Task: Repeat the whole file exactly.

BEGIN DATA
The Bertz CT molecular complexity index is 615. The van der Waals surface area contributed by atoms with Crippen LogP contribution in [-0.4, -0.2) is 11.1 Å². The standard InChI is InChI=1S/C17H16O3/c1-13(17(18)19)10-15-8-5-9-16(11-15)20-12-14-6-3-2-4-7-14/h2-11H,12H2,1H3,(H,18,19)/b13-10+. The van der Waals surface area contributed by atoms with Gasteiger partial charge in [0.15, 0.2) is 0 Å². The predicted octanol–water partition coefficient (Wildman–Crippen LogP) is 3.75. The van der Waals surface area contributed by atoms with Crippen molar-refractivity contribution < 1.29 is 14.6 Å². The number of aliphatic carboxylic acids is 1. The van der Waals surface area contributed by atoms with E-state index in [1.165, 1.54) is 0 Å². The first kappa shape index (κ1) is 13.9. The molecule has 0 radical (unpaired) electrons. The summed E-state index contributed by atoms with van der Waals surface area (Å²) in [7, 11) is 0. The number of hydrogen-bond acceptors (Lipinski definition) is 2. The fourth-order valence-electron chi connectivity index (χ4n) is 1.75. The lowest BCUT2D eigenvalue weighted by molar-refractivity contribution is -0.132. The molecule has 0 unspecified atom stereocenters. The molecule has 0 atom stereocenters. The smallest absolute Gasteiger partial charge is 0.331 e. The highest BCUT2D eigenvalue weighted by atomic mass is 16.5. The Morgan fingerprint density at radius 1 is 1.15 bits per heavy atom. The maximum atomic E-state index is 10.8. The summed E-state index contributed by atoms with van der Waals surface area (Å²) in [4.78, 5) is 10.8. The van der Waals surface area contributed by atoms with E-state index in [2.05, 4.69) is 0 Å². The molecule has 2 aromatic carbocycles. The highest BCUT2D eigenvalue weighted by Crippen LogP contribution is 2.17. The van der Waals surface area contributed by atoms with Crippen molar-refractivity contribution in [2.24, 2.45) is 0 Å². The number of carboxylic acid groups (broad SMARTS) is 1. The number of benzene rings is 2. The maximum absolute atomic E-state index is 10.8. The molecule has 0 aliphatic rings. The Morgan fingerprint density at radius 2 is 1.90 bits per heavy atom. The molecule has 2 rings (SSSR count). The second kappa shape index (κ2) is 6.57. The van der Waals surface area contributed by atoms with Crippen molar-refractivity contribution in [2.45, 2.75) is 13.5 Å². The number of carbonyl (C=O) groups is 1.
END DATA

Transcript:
The Bertz CT molecular complexity index is 615. The van der Waals surface area contributed by atoms with Crippen LogP contribution in [-0.4, -0.2) is 11.1 Å². The standard InChI is InChI=1S/C17H16O3/c1-13(17(18)19)10-15-8-5-9-16(11-15)20-12-14-6-3-2-4-7-14/h2-11H,12H2,1H3,(H,18,19)/b13-10+. The van der Waals surface area contributed by atoms with Gasteiger partial charge in [0.15, 0.2) is 0 Å². The predicted octanol–water partition coefficient (Wildman–Crippen LogP) is 3.75. The van der Waals surface area contributed by atoms with Crippen molar-refractivity contribution < 1.29 is 14.6 Å². The number of aliphatic carboxylic acids is 1. The van der Waals surface area contributed by atoms with E-state index in [1.165, 1.54) is 0 Å². The first kappa shape index (κ1) is 13.9. The molecule has 0 radical (unpaired) electrons. The summed E-state index contributed by atoms with van der Waals surface area (Å²) in [7, 11) is 0. The number of hydrogen-bond acceptors (Lipinski definition) is 2. The fourth-order valence-electron chi connectivity index (χ4n) is 1.75. The lowest BCUT2D eigenvalue weighted by molar-refractivity contribution is -0.132. The molecule has 0 unspecified atom stereocenters. The molecule has 0 atom stereocenters. The smallest absolute Gasteiger partial charge is 0.331 e. The highest BCUT2D eigenvalue weighted by atomic mass is 16.5. The Morgan fingerprint density at radius 1 is 1.15 bits per heavy atom. The maximum atomic E-state index is 10.8. The summed E-state index contributed by atoms with van der Waals surface area (Å²) in [4.78, 5) is 10.8. The van der Waals surface area contributed by atoms with E-state index in [2.05, 4.69) is 0 Å². The molecule has 2 aromatic carbocycles. The highest BCUT2D eigenvalue weighted by Crippen LogP contribution is 2.17. The van der Waals surface area contributed by atoms with Crippen molar-refractivity contribution in [2.24, 2.45) is 0 Å². The number of carboxylic acid groups (broad SMARTS) is 1. The number of benzene rings is 2. The maximum absolute atomic E-state index is 10.8. The molecule has 0 aliphatic rings. The Morgan fingerprint density at radius 2 is 1.90 bits per heavy atom. The molecule has 2 rings (SSSR count). The second kappa shape index (κ2) is 6.57. The van der Waals surface area contributed by atoms with Crippen molar-refractivity contribution in [2.45, 2.75) is 13.5 Å². The number of carbonyl (C=O) groups is 1.